The logistic and supply chain is describing the managing of planning, implementing and controlling the process of the shipment of goods. The best storage method during shipment must also be considered during this process in order to arrive safely to the supermarkets in order to meet the consumers’ requirements.
Food miles can also emphasise a way that mathematics is used in everyday life. These miles describe how many miles your food has travelled before arriving on your plate. This includes the distance from the producer to the supermarket and finally to the consumer. Food miles are a good example of mathematics. These miles can be broken down into kilometres, meters, centimetres and eventually millimetres. This can be broken down further by the description of number recognition and sequences. This emphasises the fundamental principles of mathematics as it can be broken down in to the most basic concept. Food miles are important in everyday life and are used to encourage people to buy locally as the miles are often calculated through the pollution that was caused during the journey.
During the journey, a variety of other mathematical factors must be considered. When shipping the products, the correct method of packaging must be considered in order to carry the biggest amount of goods possible at once. This includes thinking about the weight, size and temperature requirements for each of the individual products. The shelf life must also be calculated through how long it took the food to travel to the supermarket and how long left it has left on it’s sell by date. All of these factors are influenced by mathematics whether it be amounts in a variety of forms or simple calculations.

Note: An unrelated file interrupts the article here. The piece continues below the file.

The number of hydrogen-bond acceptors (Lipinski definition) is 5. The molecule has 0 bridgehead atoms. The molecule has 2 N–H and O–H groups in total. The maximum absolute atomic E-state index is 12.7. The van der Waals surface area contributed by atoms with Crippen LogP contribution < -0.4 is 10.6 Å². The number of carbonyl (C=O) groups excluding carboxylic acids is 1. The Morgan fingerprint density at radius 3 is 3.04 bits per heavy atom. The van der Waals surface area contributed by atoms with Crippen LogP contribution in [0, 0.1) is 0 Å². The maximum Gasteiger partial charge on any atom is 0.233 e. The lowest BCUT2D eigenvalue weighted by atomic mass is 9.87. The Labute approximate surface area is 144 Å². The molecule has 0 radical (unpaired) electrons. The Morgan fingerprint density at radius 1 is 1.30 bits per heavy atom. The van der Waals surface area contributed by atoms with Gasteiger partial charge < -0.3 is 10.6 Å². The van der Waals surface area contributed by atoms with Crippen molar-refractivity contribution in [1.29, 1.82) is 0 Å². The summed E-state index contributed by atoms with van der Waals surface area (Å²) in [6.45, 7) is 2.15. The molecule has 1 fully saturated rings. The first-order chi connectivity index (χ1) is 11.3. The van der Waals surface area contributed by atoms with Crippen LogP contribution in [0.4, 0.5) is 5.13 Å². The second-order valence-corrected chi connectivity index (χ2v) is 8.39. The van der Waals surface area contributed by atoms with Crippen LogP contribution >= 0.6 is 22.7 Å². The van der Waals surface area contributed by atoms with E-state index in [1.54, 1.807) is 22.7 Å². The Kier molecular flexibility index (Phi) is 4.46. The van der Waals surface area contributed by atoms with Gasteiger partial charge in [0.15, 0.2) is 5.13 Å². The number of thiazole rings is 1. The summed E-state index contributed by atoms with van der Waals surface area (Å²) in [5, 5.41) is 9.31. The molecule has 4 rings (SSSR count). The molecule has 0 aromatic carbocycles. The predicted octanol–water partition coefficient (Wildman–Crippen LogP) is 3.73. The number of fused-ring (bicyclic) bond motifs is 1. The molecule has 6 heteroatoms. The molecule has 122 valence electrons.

Before any of the products even make their journey to the supermarkets, the businesses must demand plan. This is when the supermarket plans exactly what products they want and how much of each. This can be done by looking at the previous years data that was collected in order to judge whether they need more or less and what to get at certain times of the year. A good example of this is pumpkins. This is because buyers are usually only interested in them around the time of Halloween. During a clip from BBC1’s Supermarket Secrets (‘Autumns Supermarket Secrets’, 2015) it’s stated that “no one wants a pumpkin a day after Halloween. And the stores can’t run out too early.” This is a great example why supermarkets must look back at the data they collected on how much pumpkins were sold previously and on which particular dates as they don’t want to buy too many or too little.
In the future, this will help me develop my own health and well-being lesson on these areas. I believe it is important for children to understand how their food was produced and how far it’s travelled before they were able to buy it from the supermarket. Using food I bring into class, I will have the children calculate the food miles of each product through using the ‘Food Miles Calculator’ – accessible from https://www.foodmiles.com/. Although this information has gave me lesson ideas for when I’m teaching, I have learned how mathematics is needed throughout the logistic and supply chain which will be useful for me when ordering a number of resources for my classroom.
‘Autumn’s Supermarket Secrets’ (2015) Supermarket Secrets, BBC 1 London, 25 October. Available at: https://learningonscreen.ac.uk/ondemand/index.php/clip/27113 (Accessed: 20 November 2016)